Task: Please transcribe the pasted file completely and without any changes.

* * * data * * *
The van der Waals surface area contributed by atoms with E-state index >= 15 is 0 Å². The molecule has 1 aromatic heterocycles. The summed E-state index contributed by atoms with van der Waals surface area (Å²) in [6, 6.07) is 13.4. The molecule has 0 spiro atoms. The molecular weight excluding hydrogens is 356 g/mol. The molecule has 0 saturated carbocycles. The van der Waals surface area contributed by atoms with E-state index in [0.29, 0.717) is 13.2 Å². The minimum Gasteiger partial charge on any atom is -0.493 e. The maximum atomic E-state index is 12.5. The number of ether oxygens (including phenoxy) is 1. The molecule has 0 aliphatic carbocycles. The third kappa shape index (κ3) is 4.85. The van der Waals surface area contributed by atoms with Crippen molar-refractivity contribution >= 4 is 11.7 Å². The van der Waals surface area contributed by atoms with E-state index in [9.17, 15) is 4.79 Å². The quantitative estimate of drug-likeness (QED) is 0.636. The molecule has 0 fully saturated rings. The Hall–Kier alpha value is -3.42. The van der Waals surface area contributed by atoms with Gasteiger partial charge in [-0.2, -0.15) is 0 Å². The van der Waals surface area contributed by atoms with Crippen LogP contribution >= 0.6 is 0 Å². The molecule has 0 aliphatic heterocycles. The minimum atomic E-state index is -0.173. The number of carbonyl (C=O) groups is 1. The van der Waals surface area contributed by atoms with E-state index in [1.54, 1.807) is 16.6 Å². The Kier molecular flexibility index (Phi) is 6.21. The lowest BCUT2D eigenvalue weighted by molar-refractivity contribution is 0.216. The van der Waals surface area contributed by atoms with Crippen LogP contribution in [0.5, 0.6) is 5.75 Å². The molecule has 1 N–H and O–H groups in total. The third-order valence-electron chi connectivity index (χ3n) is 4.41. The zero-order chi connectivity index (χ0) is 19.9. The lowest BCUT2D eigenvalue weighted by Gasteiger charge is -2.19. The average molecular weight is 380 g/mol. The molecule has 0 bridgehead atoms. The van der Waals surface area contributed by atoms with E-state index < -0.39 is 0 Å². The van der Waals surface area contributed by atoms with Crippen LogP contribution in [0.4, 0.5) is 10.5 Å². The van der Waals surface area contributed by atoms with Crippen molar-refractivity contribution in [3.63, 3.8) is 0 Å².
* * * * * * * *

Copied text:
The van der Waals surface area contributed by atoms with E-state index >= 15 is 0 Å². The molecule has 1 aromatic heterocycles. The summed E-state index contributed by atoms with van der Waals surface area (Å²) in [6, 6.07) is 13.4. The molecule has 0 spiro atoms. The molecular weight excluding hydrogens is 356 g/mol. The molecule has 0 saturated carbocycles. The van der Waals surface area contributed by atoms with E-state index in [0.29, 0.717) is 13.2 Å². The minimum Gasteiger partial charge on any atom is -0.493 e. The maximum atomic E-state index is 12.5. The number of ether oxygens (including phenoxy) is 1. The molecule has 0 aliphatic carbocycles. The third kappa shape index (κ3) is 4.85. The van der Waals surface area contributed by atoms with Crippen molar-refractivity contribution >= 4 is 11.7 Å². The van der Waals surface area contributed by atoms with E-state index in [9.17, 15) is 4.79 Å². The quantitative estimate of drug-likeness (QED) is 0.636. The molecule has 0 fully saturated rings. The Hall–Kier alpha value is -3.42. The van der Waals surface area contributed by atoms with Gasteiger partial charge in [-0.2, -0.15) is 0 Å². The van der Waals surface area contributed by atoms with Crippen LogP contribution >= 0.6 is 0 Å². The molecule has 0 aliphatic heterocycles. The minimum atomic E-state index is -0.173. The number of carbonyl (C=O) groups is 1. The van der Waals surface area contributed by atoms with E-state index in [1.54, 1.807) is 16.6 Å². The Kier molecular flexibility index (Phi) is 6.21. The lowest BCUT2D eigenvalue weighted by molar-refractivity contribution is 0.216. The van der Waals surface area contributed by atoms with Crippen LogP contribution in [0.5, 0.6) is 5.75 Å². The molecule has 1 N–H and O–H groups in total. The third-order valence-electron chi connectivity index (χ3n) is 4.41. The zero-order chi connectivity index (χ0) is 19.9. The lowest BCUT2D eigenvalue weighted by Gasteiger charge is -2.19. The average molecular weight is 380 g/mol. The molecule has 0 bridgehead atoms. The van der Waals surface area contributed by atoms with E-state index < -0.39 is 0 Å². The van der Waals surface area contributed by atoms with Crippen LogP contribution in [0.4, 0.5) is 10.5 Å². The van der Waals surface area contributed by atoms with Crippen molar-refractivity contribution in [3.63, 3.8) is 0 Å².